War on drugs: What is it good for?

By David Case, GlobalPost

 

 

BOSTON — The global drug war is arguably America’s longest armed conflict, declared 42 years ago and still raging at a pace that would startle many citizens.

It is waged daily, on farmland and streets from Colombia to Mexico to Detroit. It has put millions of people behind bars, and has dramatically influenced our culture and worldview.

By some estimates, it has cost the nation more than $2 trillion dollars.

Ironically, the drug war was nearly stillborn.

Less than a year after he fired the first salvos, Nixon’s Republican-led Shafer commission sought to calm Americans and temper the president’s claims.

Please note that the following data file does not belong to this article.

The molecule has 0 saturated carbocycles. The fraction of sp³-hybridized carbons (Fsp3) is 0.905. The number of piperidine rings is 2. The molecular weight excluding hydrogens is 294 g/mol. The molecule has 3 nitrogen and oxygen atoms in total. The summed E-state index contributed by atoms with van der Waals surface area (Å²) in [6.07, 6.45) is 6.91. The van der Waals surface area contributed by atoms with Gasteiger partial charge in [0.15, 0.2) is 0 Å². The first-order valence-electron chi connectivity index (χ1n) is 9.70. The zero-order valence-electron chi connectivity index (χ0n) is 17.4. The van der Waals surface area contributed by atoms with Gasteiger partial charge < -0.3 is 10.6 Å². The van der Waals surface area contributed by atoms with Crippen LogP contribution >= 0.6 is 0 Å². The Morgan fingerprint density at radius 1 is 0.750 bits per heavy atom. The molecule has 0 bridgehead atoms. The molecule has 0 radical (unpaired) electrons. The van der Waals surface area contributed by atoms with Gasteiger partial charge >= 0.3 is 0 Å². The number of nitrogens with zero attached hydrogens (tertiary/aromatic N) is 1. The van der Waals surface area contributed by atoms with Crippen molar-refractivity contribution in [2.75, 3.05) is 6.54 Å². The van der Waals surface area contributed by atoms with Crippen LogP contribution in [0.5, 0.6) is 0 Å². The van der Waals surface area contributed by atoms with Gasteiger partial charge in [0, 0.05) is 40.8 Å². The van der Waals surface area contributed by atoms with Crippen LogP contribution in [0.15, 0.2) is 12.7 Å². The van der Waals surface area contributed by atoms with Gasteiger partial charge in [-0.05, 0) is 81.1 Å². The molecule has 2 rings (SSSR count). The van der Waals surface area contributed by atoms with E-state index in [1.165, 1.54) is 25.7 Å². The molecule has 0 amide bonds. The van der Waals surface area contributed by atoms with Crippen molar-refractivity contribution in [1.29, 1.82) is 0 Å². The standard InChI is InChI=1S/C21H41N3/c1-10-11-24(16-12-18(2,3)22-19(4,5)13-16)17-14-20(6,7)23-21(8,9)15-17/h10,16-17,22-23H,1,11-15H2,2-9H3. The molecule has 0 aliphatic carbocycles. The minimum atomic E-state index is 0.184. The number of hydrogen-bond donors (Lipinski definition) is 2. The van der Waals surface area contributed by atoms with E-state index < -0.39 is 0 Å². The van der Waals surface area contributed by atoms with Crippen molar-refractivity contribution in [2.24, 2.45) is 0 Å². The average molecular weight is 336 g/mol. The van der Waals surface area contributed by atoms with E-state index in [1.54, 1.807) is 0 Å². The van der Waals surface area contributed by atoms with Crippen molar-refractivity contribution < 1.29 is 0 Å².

The Shafer commission concluded that the drug problem would “not collapse our society,” and noted that “the compulsive use of alcohol remains the nation’s most serious drug problem.” It cautioned against a “drug abuse industrial complex,” that could perpetuate the problem, and called for a review of programs that might be doing more harm than good.

It even recommended abolishing penalties for private use and possession of cannabis.

Nixon ignored these conclusions, and the nation forged on with a strategy that increasingly emphasized force over treatment.

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